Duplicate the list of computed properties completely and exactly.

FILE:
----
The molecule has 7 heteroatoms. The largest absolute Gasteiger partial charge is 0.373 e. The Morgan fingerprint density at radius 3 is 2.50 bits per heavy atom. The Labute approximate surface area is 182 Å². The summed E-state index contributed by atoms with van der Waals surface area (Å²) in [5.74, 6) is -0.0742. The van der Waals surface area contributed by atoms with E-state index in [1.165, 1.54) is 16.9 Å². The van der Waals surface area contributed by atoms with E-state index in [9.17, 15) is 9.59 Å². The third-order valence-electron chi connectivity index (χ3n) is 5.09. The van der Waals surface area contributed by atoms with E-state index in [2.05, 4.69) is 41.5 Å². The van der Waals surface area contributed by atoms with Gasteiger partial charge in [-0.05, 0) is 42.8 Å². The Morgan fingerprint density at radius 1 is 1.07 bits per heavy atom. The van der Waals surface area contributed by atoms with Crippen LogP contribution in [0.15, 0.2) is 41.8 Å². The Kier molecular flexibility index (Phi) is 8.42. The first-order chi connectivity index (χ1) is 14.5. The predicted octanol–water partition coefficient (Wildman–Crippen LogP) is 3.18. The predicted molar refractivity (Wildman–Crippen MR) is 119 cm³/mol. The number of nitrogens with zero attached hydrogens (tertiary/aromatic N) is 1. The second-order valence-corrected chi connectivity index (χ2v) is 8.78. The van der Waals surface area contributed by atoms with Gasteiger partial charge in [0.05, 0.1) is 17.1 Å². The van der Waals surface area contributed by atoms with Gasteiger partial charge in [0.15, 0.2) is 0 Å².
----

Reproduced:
The molecule has 7 heteroatoms. The largest absolute Gasteiger partial charge is 0.373 e. The Morgan fingerprint density at radius 3 is 2.50 bits per heavy atom. The Labute approximate surface area is 182 Å². The summed E-state index contributed by atoms with van der Waals surface area (Å²) in [5.74, 6) is -0.0742. The van der Waals surface area contributed by atoms with E-state index in [1.165, 1.54) is 16.9 Å². The van der Waals surface area contributed by atoms with E-state index in [9.17, 15) is 9.59 Å². The third-order valence-electron chi connectivity index (χ3n) is 5.09. The van der Waals surface area contributed by atoms with E-state index in [2.05, 4.69) is 41.5 Å². The van der Waals surface area contributed by atoms with Gasteiger partial charge in [-0.05, 0) is 42.8 Å². The Morgan fingerprint density at radius 1 is 1.07 bits per heavy atom. The van der Waals surface area contributed by atoms with Crippen LogP contribution in [0.15, 0.2) is 41.8 Å². The Kier molecular flexibility index (Phi) is 8.42. The first-order chi connectivity index (χ1) is 14.5. The predicted octanol–water partition coefficient (Wildman–Crippen LogP) is 3.18. The predicted molar refractivity (Wildman–Crippen MR) is 119 cm³/mol. The number of nitrogens with zero attached hydrogens (tertiary/aromatic N) is 1. The second-order valence-corrected chi connectivity index (χ2v) is 8.78. The van der Waals surface area contributed by atoms with Gasteiger partial charge in [0.05, 0.1) is 17.1 Å². The van der Waals surface area contributed by atoms with Gasteiger partial charge in [0.15, 0.2) is 0 Å².